Nature of the Defect in a Variant form of Mucolipidosis III Failure to Recognize Lysosomal Enzymes as Special Substrates?
Structural Basis for Recognition of Lysosomal Enzymes by GlcNAc Phosphotransferase Not explained by similarities in primary polypeptide sequences Denatured lysosomal enzymes loose specialized acceptor activity Features of secondary or tertiary structure crucial Sequence "swapping" between cathepsin D (M6P+) and pepsinogen (M6P-) scattered basic residues critical (particularly lysines) two regions of the cathepsin D amino lobe are involved these cooperate with a recognition element in the carboxyl lobe
Structural Basis for Recognition of Lysosomal Enzymes by GlcNAc Phosphotransferase Studies with other enzymes confirm general model: scattered basic residues + adjacent surface loops How does catalytic reach of GlcNAc-phosphotransferase extend to widely spaced N-glycans on a lysosomal hydrolase target? Different N-glycans on the same enzyme get different degrees of phosphorylation, based on how far away they are from the recognition patch(es)
Purification of UDP-N-acetylglucosamine:lysosomal-enzyme N-acetylglucosamine-1-phosphotransferase (GlcNAc-phosphotransferase) 1996 Catalyzes initial step in synthesis of the mannose 6- phosphate determinant Partially purified by chromatography and used to generate a panel of murine monoclonal antibodies Monoclonal antibody coupled to a solid support and used to immunopurify the enzyme ~480,000-fold to apparent homogeneity
Purification of UDP-N-acetylglucosamine:lysosomal-enzyme N-acetylglucosamine-1-phosphotransferase (GlcNAc-phosphotransferase) 1996 Subunit structure: 540,000-Da complex of disulfide-linked homodimers of 166,000- and 51,000-Da subunits and two identical, noncovalently associated 56,000-Da subunits Properties essentially same as those originally described for impure enzyme Human cDNA and genomic clones reported in 2000
Nature of the Defect in the Variant form of ML-III
N-Acetylglucosamine-1-phosphodiester alpha-N-Acetylglucosaminidase (“Uncovering Enzyme” or Phosphodiester alpha-GlcNAcase) Catalyzes second step in the synthesis of mannose 6- phosphate determinant of lysosomal enzymes Partially purified preparation used to generate a panel of murine monoclonal antibodies. Monoclonal antibody coupled to a solid support and used to immunopurify the bovine liver enzyme ~670,000-fold in two steps to apparent homogeneity
N-Acetylglucosamine-1-phosphodiester alpha-N-Acetylglucosaminidase (“Uncovering Enzyme” or Phosphodiester alpha-GlcNAcase) Purified enzyme has similar properties to original one Subunit structure: complex of 4 identical subunits arranged as two disulfide-linked homodimers - a type I membrane-spanning glycoprotein with amino terminus in lumen of Golgi apparatus Human cDNA and mouse genomic DNA clones isolated in 1999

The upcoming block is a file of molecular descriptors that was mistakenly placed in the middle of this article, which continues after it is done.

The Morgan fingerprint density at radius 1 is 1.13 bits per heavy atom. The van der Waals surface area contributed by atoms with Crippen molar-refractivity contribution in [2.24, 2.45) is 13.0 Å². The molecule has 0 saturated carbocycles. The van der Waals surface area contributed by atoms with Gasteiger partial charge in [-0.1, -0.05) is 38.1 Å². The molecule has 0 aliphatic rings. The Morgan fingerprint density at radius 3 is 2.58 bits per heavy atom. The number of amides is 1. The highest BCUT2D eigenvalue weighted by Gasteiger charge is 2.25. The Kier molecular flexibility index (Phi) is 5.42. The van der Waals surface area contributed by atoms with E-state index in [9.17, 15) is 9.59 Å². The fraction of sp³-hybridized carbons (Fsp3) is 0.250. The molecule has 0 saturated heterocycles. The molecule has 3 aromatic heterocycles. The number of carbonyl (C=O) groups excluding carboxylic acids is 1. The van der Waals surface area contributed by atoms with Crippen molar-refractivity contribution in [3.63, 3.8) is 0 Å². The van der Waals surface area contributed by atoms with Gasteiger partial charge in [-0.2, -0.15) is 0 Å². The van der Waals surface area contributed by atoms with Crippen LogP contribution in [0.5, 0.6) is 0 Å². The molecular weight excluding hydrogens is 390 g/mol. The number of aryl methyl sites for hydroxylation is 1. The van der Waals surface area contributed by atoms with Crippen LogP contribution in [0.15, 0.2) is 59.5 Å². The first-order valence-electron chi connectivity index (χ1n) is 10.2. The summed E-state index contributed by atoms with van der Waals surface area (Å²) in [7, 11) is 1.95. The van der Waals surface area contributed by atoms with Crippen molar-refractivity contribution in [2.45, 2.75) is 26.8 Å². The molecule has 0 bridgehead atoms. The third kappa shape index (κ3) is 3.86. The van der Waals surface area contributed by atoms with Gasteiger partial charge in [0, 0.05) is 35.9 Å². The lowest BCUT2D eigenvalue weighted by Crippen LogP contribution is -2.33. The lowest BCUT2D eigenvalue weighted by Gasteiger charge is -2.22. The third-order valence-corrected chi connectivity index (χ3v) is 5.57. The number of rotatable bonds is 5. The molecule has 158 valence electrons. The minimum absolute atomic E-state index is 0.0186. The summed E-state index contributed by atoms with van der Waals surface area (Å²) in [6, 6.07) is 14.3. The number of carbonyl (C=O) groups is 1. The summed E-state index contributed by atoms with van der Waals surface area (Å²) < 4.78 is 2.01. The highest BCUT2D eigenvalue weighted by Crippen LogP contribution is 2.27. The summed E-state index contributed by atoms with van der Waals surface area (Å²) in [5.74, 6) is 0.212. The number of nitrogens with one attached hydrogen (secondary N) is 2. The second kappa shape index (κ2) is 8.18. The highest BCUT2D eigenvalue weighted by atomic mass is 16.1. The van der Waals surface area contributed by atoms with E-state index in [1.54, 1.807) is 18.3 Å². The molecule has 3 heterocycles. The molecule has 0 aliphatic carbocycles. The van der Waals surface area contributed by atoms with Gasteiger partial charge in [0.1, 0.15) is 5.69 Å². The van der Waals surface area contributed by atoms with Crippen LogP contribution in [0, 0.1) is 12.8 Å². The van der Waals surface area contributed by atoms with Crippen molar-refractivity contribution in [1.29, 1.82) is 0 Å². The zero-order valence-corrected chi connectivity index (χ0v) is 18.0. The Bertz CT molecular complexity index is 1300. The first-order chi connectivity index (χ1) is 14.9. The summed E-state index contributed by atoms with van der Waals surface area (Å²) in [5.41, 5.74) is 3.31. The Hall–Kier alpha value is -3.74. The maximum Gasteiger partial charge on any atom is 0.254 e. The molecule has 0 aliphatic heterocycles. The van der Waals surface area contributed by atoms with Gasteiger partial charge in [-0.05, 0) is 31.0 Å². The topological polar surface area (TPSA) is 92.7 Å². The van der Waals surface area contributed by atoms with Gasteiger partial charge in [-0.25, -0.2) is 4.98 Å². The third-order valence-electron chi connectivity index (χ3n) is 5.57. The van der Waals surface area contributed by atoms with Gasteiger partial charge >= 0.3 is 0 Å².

Isolation of the Mannose-6-Phosphate Receptors (M6PRs, P-type lectins) Non-ionic Detergent Extract Apply to Affinity Column Under physiological conditions M6P Wash well With buffer Elute With? 1mM Glc6P & discard 1mM Man6P Dialyze Reapply To column Reproduce Elution specificity Cell/Tissue with Binding Sites for M6P ligands M6P SDS-PAGE Ca++/Mg++
The Mannose 6-Phosphate Receptors (“P-type Lectins”)
Ribbon diagram of the CD-MPR (Roberts et al., Cell 93:639-648, 1998) Monomer 1 Monomer 2 Man-6-P
Biosynthesis of Phosphorylated N-glycans NO NO +/- BINDING TO MPRs 2 -P- * * A 2 * * B 4 4 -P P- C * -P D * * NO +/- + +++ -P--P 4 5,6 1 E * * * * 1 = Golgi Mannosidase I 2 = GlcNAc Phosphotransferase 3 = GlcNAc Transferase I 4 = Phosphodiester glycosidase 5 = Galactosyltransferase 6 = Sialyltransferase(s) Complex and hybrid-type glycans 1,2,3 -P- * * 1
Genetic Defects in the Mannose 6-Phosphate receptors Targeted disruption of CD-MPR gene: normal or only slightly elevated levels of lysosomal enzymes, otherwise normal phenotype. However: thymocytes from homozygous CD-MPR null mice or primary cultures of fibroblasts show increase in lysosomal enzyme secretion Other glycan-specific endocytotic receptors (mannose- specific receptor of macrophages or asiaoglycoprotein receptor of hepatocytes) provide in vivo compensation?
Genetic Defects in the Mannose 6-Phosphate receptors Mouse CI-MPR is part of the naturally ocurring Tme locus, a maternally imprinted region of chromosome 17 (i.e. expressed only from the maternal chromosome). Mice that inherit a deleted Tme locus from their mother die at day 15 of gestation. Lethality due to lack of CI-MPR - proven by induced disruption of gene. Maternal inheritance of null allele generally lethal by birth and mutants about 30% larger in size. Size phenotype probably caused by excess IGF-II, because introduction of an IGF-II null allele rescued the mutant mice. Mutant mice also have organ and skeletal abnormalities